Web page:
sometimes I like to swoon over Anthony Bourdain.
ZIMMERN: Is fatherhood the best thing that has happened in your life?
BOURDAIN: Every cliché is true. Everything is true. It’s the best thing that ever happens to you. It completely changes your life. Every minute since the first second that we even suspected that Ottavia was pregnant, every minute of pregnancy, delivery, infancy, every minute, every second has been an unimagined joy. It is constantly amazing to me. It’s so great to not be number one in your own universe anymore, you know. It’s all about the girl now. And that is just a deeply, deeply gratifying thing. My father used to read to me from a hard‑cover copy of Doctor Dolittle. And I remember well as a little boy how I looked forward to that every night, my father sitting down and reading another chapter from Doctor Dolittle. Finally I’m going to go home tonight and read another chapter from Doctor Dolittle to my daughter.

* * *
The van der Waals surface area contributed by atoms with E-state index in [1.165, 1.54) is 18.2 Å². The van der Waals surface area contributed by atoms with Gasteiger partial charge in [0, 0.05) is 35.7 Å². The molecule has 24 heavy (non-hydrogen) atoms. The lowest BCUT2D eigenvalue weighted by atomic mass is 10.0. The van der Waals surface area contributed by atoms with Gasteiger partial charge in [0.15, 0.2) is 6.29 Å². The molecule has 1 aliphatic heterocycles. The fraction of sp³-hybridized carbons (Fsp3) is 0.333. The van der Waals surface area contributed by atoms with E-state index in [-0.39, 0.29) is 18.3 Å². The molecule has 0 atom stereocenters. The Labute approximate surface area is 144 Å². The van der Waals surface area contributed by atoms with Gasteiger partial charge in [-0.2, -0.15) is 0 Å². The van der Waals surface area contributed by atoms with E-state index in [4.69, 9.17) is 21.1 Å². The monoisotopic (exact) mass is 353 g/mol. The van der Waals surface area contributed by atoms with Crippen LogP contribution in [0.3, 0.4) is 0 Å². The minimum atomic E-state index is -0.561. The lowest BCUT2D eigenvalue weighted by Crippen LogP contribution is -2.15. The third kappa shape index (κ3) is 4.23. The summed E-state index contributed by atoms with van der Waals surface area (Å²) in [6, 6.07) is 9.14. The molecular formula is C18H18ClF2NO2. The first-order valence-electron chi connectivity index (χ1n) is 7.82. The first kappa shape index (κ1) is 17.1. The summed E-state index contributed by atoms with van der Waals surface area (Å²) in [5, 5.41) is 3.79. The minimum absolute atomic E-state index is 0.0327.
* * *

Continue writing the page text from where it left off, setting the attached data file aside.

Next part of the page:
ZIMMERN: We’re doing the same with Winnie-the-Pooh.
BOURDAIN: It is a saccharine sentiment. A while back I read my daughter Winnie‑the‑Pooh, and it had been a long time since I had read the book.
ZIMMERN: What a great f***ing book, right? Brilliant.
BOURDAIN: And I reached the end, where Christopher Robin is dragging the stuffed Winnie up the stairs.
ZIMMERN: I was crying like a baby.
BOURDAIN: I start sobbing. I had forgotten. I had forgotten the whole structure of the story. I had forgotten the most important factor, that he’s actually a stuffed toy. The cruelty of growing up—my daughter is looking at me like, What is the matter with Daddy? He’s going to pieces in front of me. I was f***ing devastated.